Porter’s Five Forces Model: Benefits and Applications

Although it has some drawbacks and limitations, it is still impossible to discredit the benefits and practical applications of the Five Forces Model of Michael E. Porter. Take note that this analytical framework is useful for examining the external situation of an organization in consideration of its competitive situation. The results can help an organization understand the opportunities and threats to come up with strategic solutions.

The Benefits and Applications of the Five Forces Model of Porter

1. For started, the Five Forces Model is a tool for identifying mission-critical factors based on so-called five forces that govern competition. These forces are: (1) the intensity of rivalry among competitors; (2) the threat of potential entry; (3) the bargaining power of suppliers; (4) the bargaining power of buyers; and (5) the threat of substitution.

2. One of the benefits of the Five Forces Model is that it provides a framework for assisting an organization evaluate its competitive situation based on the five categories above. Doing so can be helpful in identifying opportunities and threats from the external environment needed to make informed strategic decisions and solutions.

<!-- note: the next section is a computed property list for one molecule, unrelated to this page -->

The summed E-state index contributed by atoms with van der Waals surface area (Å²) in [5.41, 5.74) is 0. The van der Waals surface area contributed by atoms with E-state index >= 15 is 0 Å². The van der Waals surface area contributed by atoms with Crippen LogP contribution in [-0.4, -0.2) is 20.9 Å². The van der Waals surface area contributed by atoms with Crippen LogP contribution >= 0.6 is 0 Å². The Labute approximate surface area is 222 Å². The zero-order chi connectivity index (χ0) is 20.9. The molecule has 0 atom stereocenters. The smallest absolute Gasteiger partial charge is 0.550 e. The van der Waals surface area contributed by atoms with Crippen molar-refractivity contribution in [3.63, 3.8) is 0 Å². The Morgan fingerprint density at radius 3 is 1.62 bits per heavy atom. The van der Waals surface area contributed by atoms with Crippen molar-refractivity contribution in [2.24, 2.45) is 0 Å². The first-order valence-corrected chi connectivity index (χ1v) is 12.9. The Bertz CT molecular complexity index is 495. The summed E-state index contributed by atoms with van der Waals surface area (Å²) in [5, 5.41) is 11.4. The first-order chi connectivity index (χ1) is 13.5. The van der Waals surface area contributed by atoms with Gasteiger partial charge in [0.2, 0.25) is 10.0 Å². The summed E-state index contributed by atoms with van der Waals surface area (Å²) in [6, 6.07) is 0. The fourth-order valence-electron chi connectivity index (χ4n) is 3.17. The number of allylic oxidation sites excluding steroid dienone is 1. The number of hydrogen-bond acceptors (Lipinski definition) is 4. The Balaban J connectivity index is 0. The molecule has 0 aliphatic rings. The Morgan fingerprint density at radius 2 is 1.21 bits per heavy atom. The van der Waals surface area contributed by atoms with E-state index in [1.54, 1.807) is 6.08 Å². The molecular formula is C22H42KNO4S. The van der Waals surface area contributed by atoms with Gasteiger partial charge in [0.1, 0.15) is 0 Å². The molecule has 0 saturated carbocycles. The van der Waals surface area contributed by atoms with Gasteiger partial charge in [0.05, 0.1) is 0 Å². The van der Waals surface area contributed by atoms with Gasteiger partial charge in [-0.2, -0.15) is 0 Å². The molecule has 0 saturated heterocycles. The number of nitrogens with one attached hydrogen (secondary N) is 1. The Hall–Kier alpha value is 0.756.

3. Take note that examining how the five forces of competition as it applies to a particular organization can also help in determining the effects on organizational performance and understanding the level of competition within the industry or market in which it operates.

4. Another key advantage of the Five Forces Model is that it does not require specialized or technical skills. It is also inexpensive. An organization can simply choose individuals from its pool of workforce. Take note that these individuals should have established familiarity about the organization and over the industry and market, as well as strong research competencies.

5. Integration with other analytical frameworks or tools is another benefit of the Five Forces Model. The framework can be used to expand the SWOT and PEST analytical frameworks, particularly by providing a specific guideline for external situational analysis. It can also help expand the VRIO framework, particularly when it comes to analyzing the capabilities and resources of existing and emerging competitors.

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